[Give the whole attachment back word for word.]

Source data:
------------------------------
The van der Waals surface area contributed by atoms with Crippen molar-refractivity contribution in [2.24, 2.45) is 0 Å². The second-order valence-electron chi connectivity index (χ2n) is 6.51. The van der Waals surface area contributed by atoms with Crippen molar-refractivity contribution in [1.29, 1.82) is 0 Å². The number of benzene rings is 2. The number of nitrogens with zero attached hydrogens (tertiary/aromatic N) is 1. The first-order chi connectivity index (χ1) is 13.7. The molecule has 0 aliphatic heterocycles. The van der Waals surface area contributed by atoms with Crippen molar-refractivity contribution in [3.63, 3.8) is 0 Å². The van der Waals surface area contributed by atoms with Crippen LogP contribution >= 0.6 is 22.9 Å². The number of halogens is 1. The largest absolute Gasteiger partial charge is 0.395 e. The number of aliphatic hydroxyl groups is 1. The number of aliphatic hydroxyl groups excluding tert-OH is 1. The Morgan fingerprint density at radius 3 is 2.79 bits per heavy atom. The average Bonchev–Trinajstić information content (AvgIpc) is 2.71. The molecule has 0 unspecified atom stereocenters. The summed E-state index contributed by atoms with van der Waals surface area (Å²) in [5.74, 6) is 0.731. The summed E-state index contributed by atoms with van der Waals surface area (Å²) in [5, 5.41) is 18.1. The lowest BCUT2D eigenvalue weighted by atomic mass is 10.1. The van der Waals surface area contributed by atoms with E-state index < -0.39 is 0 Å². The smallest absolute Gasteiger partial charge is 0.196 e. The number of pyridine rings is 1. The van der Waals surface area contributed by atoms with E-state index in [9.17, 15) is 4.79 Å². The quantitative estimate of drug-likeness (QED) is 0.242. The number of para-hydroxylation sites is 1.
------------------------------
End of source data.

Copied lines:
The van der Waals surface area contributed by atoms with Crippen molar-refractivity contribution in [2.24, 2.45) is 0 Å². The second-order valence-electron chi connectivity index (χ2n) is 6.51. The van der Waals surface area contributed by atoms with Crippen molar-refractivity contribution in [1.29, 1.82) is 0 Å². The number of benzene rings is 2. The number of nitrogens with zero attached hydrogens (tertiary/aromatic N) is 1. The first-order chi connectivity index (χ1) is 13.7. The molecule has 0 aliphatic heterocycles. The van der Waals surface area contributed by atoms with Crippen molar-refractivity contribution in [3.63, 3.8) is 0 Å². The van der Waals surface area contributed by atoms with Crippen LogP contribution >= 0.6 is 22.9 Å². The number of halogens is 1. The largest absolute Gasteiger partial charge is 0.395 e. The number of aliphatic hydroxyl groups is 1. The number of aliphatic hydroxyl groups excluding tert-OH is 1. The Morgan fingerprint density at radius 3 is 2.79 bits per heavy atom. The average Bonchev–Trinajstić information content (AvgIpc) is 2.71. The molecule has 0 unspecified atom stereocenters. The summed E-state index contributed by atoms with van der Waals surface area (Å²) in [5.74, 6) is 0.731. The summed E-state index contributed by atoms with van der Waals surface area (Å²) in [5, 5.41) is 18.1. The lowest BCUT2D eigenvalue weighted by atomic mass is 10.1. The van der Waals surface area contributed by atoms with E-state index < -0.39 is 0 Å². The smallest absolute Gasteiger partial charge is 0.196 e. The number of pyridine rings is 1. The van der Waals surface area contributed by atoms with E-state index in [9.17, 15) is 4.79 Å². The quantitative estimate of drug-likeness (QED) is 0.242. The number of para-hydroxylation sites is 1.